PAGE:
VEE'06 keynote: Hardware Virtualization Trends

Hardware Virtualization Trends1

Leendert van Doorn
IBM Research

The presentation is now available

Abstract

As Intel is rolling out its Vanderpool processor virtualization technology and AMD its Secure Virtual Machine technology, we are only seeing the first wave of processor virtualization assists. Over the next few years the x86 space will change dramatically. We will see the introduction of massive multi-core, 64-bit, 2nd generation processor virtualization capabilities, I/O isolation capabilities, and hardware security assists.

Both Intel and AMD are differentiating their processors by providing enhancements that enable you to run multiple virtual machines in such a way that the guest is unaware that it is being virtualized. Ironically, largely because these technologies have been unavailable for so long, Linux and Windows are going into a different direction: paravirtualization. With paravirtualization the guest operating system collaborates closely with the virtual machine monitor through a set of well defined software interfaces. This approach does not require any new hardware features at all and has the potential of performing much better. So, this raises an interesting dilemma: Some of the new virtualization capabilities may already be obsolete before they are brought to market.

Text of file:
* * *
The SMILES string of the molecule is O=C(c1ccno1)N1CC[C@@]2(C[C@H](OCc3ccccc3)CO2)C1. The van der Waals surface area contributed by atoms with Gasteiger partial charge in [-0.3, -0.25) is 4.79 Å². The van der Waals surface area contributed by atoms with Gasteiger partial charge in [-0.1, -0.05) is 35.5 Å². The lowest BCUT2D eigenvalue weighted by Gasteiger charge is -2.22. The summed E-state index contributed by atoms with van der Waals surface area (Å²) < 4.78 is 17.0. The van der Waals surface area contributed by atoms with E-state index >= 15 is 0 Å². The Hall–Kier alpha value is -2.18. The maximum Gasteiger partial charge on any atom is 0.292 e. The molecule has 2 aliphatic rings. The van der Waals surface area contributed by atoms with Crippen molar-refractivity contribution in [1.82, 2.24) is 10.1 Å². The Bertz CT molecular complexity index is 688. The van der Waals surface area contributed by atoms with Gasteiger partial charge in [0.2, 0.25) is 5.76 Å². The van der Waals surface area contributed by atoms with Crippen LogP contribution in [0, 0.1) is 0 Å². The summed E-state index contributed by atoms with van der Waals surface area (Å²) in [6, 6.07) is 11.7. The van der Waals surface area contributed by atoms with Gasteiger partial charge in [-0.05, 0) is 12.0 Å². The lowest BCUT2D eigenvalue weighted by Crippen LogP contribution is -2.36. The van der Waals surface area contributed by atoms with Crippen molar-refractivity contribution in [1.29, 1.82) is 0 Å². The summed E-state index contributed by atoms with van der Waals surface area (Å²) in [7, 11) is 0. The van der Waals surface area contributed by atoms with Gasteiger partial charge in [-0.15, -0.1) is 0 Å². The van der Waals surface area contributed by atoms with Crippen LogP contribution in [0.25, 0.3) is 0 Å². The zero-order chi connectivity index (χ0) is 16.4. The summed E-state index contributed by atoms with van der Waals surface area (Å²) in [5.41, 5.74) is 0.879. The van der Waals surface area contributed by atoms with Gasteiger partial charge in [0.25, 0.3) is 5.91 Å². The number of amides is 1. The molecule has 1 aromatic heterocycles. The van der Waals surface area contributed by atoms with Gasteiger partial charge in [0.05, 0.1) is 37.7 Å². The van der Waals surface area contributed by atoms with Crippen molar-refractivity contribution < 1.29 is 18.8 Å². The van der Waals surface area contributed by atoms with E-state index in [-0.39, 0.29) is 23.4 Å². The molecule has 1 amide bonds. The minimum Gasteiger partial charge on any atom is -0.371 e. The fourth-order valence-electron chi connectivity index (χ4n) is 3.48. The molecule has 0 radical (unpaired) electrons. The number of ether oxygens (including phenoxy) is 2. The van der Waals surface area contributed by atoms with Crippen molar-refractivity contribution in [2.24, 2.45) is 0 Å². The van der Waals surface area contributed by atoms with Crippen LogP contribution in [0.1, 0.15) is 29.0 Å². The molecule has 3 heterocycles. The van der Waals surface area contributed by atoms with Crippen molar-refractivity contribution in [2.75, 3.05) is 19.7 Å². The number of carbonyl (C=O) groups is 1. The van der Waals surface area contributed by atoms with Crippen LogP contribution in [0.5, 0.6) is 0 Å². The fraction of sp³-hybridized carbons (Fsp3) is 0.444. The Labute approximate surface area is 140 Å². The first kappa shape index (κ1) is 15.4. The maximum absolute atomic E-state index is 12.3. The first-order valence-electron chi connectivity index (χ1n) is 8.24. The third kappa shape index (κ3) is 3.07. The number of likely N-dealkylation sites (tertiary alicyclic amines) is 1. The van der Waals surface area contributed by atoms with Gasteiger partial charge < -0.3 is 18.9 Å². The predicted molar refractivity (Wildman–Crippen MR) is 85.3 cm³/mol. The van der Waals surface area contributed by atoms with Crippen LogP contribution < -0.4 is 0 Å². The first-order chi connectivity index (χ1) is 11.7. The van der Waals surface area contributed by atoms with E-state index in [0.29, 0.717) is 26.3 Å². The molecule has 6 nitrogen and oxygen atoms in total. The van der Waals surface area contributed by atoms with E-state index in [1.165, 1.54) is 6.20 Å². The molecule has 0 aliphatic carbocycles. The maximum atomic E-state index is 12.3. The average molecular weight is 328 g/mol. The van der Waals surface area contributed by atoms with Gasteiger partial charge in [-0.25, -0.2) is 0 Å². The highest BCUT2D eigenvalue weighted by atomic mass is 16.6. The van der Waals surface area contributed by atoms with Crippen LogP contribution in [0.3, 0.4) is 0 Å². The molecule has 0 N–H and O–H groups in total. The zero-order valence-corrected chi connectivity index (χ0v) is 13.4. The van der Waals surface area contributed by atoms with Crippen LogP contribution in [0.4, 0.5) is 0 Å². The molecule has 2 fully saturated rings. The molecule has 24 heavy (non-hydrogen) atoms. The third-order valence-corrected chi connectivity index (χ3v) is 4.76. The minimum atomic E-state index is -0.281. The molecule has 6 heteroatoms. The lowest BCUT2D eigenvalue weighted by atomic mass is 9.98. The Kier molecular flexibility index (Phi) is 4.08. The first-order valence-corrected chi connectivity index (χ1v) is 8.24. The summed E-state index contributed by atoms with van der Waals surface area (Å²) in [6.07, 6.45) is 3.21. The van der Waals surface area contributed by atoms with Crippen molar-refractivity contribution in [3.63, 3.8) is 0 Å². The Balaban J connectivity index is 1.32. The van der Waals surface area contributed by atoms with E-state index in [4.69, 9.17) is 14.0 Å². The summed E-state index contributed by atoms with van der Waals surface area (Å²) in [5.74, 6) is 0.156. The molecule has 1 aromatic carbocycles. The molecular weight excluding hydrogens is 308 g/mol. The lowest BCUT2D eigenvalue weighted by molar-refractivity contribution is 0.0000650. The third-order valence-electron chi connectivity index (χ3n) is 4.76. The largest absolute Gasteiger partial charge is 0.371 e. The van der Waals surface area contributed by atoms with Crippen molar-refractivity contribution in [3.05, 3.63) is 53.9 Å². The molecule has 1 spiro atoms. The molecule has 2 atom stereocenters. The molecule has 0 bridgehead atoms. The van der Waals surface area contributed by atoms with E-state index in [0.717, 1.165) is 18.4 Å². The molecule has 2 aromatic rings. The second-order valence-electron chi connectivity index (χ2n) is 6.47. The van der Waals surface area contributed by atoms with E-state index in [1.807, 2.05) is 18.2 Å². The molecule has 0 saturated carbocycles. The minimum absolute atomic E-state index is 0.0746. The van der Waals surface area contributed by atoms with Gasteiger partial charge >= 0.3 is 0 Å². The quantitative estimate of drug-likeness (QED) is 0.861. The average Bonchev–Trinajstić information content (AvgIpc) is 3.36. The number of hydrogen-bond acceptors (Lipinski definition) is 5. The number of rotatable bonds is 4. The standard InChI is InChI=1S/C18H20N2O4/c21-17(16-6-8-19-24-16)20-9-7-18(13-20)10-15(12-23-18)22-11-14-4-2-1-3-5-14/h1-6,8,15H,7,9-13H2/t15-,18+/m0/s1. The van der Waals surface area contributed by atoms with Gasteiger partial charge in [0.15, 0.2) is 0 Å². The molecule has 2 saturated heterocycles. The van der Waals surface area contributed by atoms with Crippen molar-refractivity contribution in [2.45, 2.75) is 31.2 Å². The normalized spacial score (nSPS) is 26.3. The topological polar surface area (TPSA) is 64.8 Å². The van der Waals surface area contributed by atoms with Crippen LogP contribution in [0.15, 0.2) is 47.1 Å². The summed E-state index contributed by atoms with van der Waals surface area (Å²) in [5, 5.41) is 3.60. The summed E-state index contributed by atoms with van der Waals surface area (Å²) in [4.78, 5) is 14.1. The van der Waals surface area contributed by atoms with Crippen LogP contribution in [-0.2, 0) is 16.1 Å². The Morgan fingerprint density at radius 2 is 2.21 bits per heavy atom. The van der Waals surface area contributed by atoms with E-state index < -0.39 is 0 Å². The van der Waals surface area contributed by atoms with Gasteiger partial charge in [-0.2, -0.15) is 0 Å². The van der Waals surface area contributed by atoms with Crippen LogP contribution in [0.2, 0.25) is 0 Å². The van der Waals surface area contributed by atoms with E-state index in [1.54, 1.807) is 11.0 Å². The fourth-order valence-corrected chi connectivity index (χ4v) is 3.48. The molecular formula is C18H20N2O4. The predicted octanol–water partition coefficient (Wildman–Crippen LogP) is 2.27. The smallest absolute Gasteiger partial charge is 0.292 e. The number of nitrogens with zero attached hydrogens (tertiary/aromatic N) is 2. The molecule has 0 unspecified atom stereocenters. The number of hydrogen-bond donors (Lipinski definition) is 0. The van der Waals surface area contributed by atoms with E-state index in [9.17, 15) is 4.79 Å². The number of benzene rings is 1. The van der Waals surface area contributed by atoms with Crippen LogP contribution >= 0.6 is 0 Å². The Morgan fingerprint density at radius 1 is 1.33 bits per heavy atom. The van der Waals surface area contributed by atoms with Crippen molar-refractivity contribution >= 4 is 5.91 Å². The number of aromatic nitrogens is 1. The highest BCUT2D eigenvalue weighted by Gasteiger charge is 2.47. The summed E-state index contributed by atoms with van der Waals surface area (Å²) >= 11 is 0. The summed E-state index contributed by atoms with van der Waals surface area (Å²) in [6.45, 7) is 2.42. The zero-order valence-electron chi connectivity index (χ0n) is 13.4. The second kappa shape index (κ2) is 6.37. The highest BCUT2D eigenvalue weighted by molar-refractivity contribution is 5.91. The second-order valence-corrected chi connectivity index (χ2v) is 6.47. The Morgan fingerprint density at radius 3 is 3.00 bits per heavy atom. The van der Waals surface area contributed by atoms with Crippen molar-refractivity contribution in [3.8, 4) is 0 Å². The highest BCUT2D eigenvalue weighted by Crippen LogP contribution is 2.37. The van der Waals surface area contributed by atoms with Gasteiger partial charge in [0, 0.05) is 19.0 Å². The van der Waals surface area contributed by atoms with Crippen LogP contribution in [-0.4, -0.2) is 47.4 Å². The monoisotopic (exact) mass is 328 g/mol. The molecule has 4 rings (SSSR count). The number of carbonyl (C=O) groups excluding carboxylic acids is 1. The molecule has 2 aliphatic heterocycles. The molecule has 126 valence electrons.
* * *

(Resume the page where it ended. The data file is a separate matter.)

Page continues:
In this talk I will discuss the new virtualization technologies that will be introduced over the next few years, how they help virtualization, what challenges they pose and how these virtualization technologies will likely consolidate.

Bio

Leendert van Doorn is a senior manager at IBM's T.J. Watson Research Center where he manages the secure systems and security analysis departments. He received his Ph.D. from the Vrije Universiteit in Amsterdam where he worked on the design and implementation of microkernels. Nowadays his research interests include FIPS 140-2 level 4 physically secure coprocessors, trusted systems, and virtualization. Leendert is actively involved in IBM's virtualization strategy, he is one of the IBM open virtualization architects, leading IBM's secure hypervisor and trusted virtual data center initiatives, and he is on the board of directors for the Trusted Computing Group. Despite all these distractions, he still contributes code to the Xen open source hypervisor such as the recent integrated support code for AMD Pacific and Intel VT-x. When conference calls and meetings are getting too much for him, he is known to find refuge at CMU where he collaborates with his students.

1This talk is based on publicly available information, either from published processor manuals, white papers, presentations and source code from open source projects such as Xen.